The findings in this report are subject to at least three limitations. First, NIS is a telephone survey; although statistical weights adjust for nonresponses and households without telephones, some bias might remain. Second, NIS relies on provider-verified vaccination histories; incomplete records and reporting could result in underestimates of coverage. The estimation procedure assumes that coverage among children whose providers do not respond is similar to that among children whose providers respond. Finally, although national level estimates are precise, estimates for states and urban areas should be interpreted with caution (4).

In October 2000, the Advisory Committee on Immunization Practices recommended that all children aged 2--24 months without contraindications receive 4 doses of pneumococcal vaccine (5). The first NIS coverage estimates will be presented next year because the recommendation applies to all children covered by the 2002 NIS.

Shortages of routinely recommended childhood vaccines, including DTaP, pneumococcal conjugate vaccine (PCV7), MMR, varicella vaccine, and tetanus toxoid began in early 2001 (6--9). The shortages did not affect coverage in 2001 because almost all children included in the 2001 NIS were eligible to receive recommended vaccines before 2001. As children potentially affected by the shortages are surveyed by NIS, CDC will monitor the impact on coverage. The supplies of all vaccines, except PCV7, have improved. Additional information about the status of the vaccine shortages is available at


  1. Zell ER, Ezzati-Rice TM, Battaglia MP, Wright RA. National Immunization Survey: the methodology of a vaccination surveillance system. Public Health Rep 2000;115:65--77.
  2. Smith PJ, Battaglia MP, Huggin VJ, et al. Overview of the sampling design and statistical methods used in the National Immunization Survey. Am J Prev Med 2000;40:17--27.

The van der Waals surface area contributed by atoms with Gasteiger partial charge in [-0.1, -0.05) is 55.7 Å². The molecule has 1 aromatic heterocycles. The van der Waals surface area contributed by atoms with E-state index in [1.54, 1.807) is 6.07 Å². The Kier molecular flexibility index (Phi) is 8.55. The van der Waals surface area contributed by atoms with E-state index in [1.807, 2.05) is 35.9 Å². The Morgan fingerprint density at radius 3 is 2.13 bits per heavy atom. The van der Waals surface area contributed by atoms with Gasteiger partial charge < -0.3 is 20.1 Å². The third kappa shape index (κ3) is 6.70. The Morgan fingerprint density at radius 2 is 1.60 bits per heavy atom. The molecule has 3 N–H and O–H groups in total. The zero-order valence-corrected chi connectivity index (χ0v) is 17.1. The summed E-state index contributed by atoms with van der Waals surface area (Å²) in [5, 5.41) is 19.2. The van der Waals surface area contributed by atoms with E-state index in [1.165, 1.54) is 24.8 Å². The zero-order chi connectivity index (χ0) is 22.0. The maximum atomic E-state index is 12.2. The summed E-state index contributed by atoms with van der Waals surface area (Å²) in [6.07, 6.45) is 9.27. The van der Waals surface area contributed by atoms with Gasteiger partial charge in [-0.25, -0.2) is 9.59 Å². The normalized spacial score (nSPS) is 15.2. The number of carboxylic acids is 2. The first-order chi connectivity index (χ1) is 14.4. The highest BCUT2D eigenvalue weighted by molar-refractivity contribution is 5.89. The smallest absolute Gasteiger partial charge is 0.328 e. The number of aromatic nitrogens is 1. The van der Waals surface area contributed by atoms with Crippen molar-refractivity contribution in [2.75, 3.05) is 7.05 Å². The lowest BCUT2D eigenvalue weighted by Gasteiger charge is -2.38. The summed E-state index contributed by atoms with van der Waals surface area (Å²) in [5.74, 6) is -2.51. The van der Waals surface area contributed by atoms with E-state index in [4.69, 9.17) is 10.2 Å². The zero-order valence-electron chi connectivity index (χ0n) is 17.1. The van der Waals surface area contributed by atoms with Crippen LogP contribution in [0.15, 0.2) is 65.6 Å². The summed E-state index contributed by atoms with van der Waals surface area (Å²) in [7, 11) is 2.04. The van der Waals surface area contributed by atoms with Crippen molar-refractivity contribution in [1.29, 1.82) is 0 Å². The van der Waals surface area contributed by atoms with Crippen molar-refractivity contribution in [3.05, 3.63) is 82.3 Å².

3. CDC. National, state, and urban area vaccination coverage levels among children aged 19--35 months---United States, 2000. MMWR 2001;50:637--41.
  4. Simpson DM, Rodewald LE, Barker LE. What's in a number? The use and abuse of survey data. Am J Prev Med 2000;20: 86--7.
  5. CDC. Preventing pneumococcal disease among infants and young children using a pneumococcal conjugate vaccine: recommendations of the Advisory Committee on Immunization Practices (ACIP). MMWR 2000;49(No. RR-9).
  6. CDC. Updated recommendations on the use of pneumococcal conjugate vaccine in a setting of vaccine shortage. MMWR 2001;50:1140--2.
  7. CDC. Resumption of routine schedule for tetanus and diphtheria toxoids. MMWR 2002;51:529--30.
  8. CDC. Resumption of routine schedule for diphtheria and tetanus toxoids and acellular pertussis vaccine and for measles, mumps, and rubella vaccine. MMWR 2002;51:598--9.
  9. CDC. Shortage of varicella and measles, mumps and rubella vaccines and interim recommendations from the Advisory Committee on Immunization Practices. MMWR 2002; 51:190--7.

* For the January--December 2001 reporting period, NIS included children born during February 1998--May 2000.

For the January--December 2001 reporting period, NIS included children born during February 1997--May 1999.

§ Comprises >4 doses of diphtheria and tetanus toxoids and pertussis vaccine, diphtheria and tetanus toxoids, and diphtheria and tetanus toxoids and acellular pertussis vaccine; >3 doses of poliovirus vaccine; >1 dose of measles-containing vaccine; >3 doses of Haemophilus influenzae type b vaccine; and >3 doses of HepB vaccine.

Table 1

Table 1
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Table 2

Table 2

Table 2c